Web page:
How to Organize a Due Diligence List for Biopharma Partnering

05 November, 2015

Given the rapid pace of innovation in today’s Life Science industry it has become more important than ever for biotech companies to align themselves with strategic partners in order to advance their most promising drug candidates toward market readiness. But successful biopharma partnerships don't happen by chance and negotiating an out-licensing deal can be complex—especially when the company may also be progressing the clinical portfolio.

STRUCTURE YOUR VIRTUAL DATA ROOM TO ACCELERATE YOUR DEAL

Life science companies attempting to optimize the commercialization of their assets often find the process daunting. In addition to determining the appropriate value of the asset and being prepared for negotiations, life science companies also often face the challenge of how to best organize and present all the data and documents to potential partners in order for them to make an informed decision.

The ideal platform for doing this is a virtual data room. A virtual data room not only keeps information secure, but also offers many other features that minimize risk, save time and increase the likelihood of completing successful transactions.

VIRTUAL DATA ROOM FUNCTIONALITY

  • Access: Access levels in a virtual data room can be customized based on the stage of diligence for the particular partner. During the early stages of diligence you may only want the potential partner to have access to a limited number of files. As diligence progresses, and the seriousness of the partner is demonstrated, more access can be granted. It’s also possible that different groups within the same company might be granted different levels of access to the data room.
  • Printing: Most data rooms have the capability to allow or disallow printing on a document-by-document basis. When printing is enabled ensure that appropriate watermarks are added.
  • Downloading: A data room will also allow or disallow for downloading of documents. Some data rooms have the additional functionality of being able to “virtually shred” documents after they’ve been downloaded.
  • Additional Functionality: Other features to look for in a data room include the ability to see which files and pages have been viewed, by whom, and for how long, as well as customized reporting tools.

RECOMMENDED DATA ROOM STRUCTURE

Not all deals are the same and not all assets are the same, but populating your data room with the following information will give you a good start when a potential partner or licensee wants to begin negotiations. If further information is requested it can be added to the appropriate place in the data room in a matter of minutes. 

The Corporate Overview folder will contain information on the overall company and its focus as well as providing details on the executive team, advisory boards, and corporate structure. The number of files in this folder will depend on the size of the company as well as the intended deal structure. For example, a corporate transaction will have significantly more files within this section compared to a product-level transaction.

The Investment Overview folder will contain information that will be accessibility staged for the different levels of the diligence process. It might contain a non-confidential deck, a confidential deck, and possibly a folder containing Q&A responses customized for a particular company.

The Commercial Strategy folder will contain an overview folder followed by more detailed information about the company’s commercial strategy including market research that’s been conducted, competitive analysis and commercial forecasts. Most partners will expect some level of market analysis, especially as a product nears the market.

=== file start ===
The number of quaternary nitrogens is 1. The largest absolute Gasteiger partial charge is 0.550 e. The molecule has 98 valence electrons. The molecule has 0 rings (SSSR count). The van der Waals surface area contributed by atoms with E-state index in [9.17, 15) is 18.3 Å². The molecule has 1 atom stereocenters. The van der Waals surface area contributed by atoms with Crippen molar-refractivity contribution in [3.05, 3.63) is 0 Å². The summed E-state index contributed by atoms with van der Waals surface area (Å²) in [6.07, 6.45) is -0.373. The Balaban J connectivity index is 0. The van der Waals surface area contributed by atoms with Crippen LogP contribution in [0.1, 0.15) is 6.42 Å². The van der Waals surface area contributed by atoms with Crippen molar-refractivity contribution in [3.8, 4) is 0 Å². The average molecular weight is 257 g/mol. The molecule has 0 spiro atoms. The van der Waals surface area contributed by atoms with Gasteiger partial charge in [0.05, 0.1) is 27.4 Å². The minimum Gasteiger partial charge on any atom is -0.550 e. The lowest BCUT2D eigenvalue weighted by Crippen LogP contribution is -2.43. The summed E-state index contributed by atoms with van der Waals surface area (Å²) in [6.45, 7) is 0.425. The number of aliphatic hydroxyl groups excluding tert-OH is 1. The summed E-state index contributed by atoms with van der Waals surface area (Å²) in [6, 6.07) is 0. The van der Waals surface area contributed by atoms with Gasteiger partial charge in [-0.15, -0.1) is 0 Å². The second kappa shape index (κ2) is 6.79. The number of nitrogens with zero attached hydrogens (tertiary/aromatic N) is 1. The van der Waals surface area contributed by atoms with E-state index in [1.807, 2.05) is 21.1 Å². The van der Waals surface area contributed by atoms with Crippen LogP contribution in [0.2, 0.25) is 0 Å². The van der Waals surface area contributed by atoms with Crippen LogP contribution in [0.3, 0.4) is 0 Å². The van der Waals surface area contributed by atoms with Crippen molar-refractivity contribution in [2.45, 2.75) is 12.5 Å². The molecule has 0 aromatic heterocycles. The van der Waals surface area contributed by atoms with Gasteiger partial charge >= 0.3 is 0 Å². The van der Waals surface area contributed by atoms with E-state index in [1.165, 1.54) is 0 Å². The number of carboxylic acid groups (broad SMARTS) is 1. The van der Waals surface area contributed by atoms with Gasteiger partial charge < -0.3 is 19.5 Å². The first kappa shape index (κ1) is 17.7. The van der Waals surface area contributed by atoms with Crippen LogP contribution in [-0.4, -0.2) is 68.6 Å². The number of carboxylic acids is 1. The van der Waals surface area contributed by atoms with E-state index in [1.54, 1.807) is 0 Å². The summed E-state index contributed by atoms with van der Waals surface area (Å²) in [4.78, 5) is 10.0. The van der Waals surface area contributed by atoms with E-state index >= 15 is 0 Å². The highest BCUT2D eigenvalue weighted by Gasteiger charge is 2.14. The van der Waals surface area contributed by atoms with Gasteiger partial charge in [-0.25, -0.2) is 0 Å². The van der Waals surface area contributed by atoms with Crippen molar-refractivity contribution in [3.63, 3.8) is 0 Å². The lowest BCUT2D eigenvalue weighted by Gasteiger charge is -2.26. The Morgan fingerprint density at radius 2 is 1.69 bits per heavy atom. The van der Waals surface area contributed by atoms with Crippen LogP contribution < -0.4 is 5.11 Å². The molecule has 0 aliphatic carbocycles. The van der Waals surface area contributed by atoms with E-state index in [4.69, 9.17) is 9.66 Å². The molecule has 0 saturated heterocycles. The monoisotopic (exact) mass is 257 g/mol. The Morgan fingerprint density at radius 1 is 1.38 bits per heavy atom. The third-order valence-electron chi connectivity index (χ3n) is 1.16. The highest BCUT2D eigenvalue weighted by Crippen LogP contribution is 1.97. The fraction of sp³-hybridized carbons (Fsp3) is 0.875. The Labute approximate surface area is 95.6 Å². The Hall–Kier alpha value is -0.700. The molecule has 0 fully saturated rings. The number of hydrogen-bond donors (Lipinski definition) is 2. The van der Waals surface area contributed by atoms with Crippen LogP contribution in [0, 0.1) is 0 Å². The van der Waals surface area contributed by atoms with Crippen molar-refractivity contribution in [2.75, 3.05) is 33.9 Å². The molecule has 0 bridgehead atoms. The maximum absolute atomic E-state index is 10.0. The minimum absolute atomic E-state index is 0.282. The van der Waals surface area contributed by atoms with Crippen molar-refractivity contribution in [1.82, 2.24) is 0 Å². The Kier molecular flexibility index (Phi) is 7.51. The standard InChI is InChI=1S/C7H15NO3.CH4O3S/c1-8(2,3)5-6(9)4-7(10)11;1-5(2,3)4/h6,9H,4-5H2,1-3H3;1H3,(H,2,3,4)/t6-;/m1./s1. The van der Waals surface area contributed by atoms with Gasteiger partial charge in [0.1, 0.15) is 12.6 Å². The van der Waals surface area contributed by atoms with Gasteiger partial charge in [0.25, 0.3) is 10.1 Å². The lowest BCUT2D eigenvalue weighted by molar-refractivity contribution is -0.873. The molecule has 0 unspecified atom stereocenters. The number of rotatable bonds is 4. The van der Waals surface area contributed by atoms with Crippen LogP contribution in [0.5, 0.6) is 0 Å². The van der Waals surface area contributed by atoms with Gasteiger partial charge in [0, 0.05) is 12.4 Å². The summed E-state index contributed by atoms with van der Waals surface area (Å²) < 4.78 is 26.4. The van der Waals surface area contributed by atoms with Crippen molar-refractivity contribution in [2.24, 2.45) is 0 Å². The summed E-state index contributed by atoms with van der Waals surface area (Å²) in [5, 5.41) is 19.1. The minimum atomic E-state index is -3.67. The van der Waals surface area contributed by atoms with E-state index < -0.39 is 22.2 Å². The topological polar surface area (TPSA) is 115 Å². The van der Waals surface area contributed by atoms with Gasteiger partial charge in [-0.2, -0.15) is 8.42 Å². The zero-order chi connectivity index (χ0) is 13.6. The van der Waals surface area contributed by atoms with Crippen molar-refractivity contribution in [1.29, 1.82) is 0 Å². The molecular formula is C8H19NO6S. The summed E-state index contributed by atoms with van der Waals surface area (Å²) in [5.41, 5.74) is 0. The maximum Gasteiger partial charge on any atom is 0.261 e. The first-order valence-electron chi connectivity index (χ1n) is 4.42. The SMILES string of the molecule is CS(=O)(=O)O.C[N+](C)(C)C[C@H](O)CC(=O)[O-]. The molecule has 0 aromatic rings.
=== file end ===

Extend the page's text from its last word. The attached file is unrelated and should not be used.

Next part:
The Pre-Clinical Program folder will have an overview folder, as well as folders containing completed studies, on-going studies and planned studies. The overview folder should contain a description of all studies, timing and status. The specific folders should contain completed reports (or draft reports) of all studies. Published manuscripts should also be included.

The Clinical Program folder will be very similar to the Pre-Clinical folder starting with a program overview folder then progressing to completed studies, on-going studies and planned studies. The Overview folder should contain a description of all studies, timing and status. The specific folders should contain completed reports (or draft reports) of all studies. Published manuscripts should also be included.

The Regulatory folder will contain a folder for Investigator’s Brochure (IB), a folder for IND as well as a folder for sequentially placed regulatory conversations that may have taken place. The regulatory folder should contain the latest documents and an archive of historical regulatory documents.

The Intellectual Property folder will contain patent estate, granted patents, pending patents and other legal documents that may be of relevance.

The Manufacturing folder might contain a folder containing a facility overview, CMO/CDO contracts, process and process validation data, as well as other policies and procedures, inspection documentation and certificates. Specific manufacturing data is not normally shared until late in the due diligence process.

BioPharma partnering and out-licensing can be daunting, but it doesn’t have to be prohibitively so. The key to successful biopharma partnering is being prepared well in advance of negotiations, determining the appropriate value of the asset, being internally aligned on both deal value and deal structure, and then presenting due diligence materials in a well-organized data room for partner review.

To learn more about how a virtual data room can facilitate and streamline the biopharma partnering process, download the free white paper, "Four Essential Steps to Successful BioPharma Partnering."

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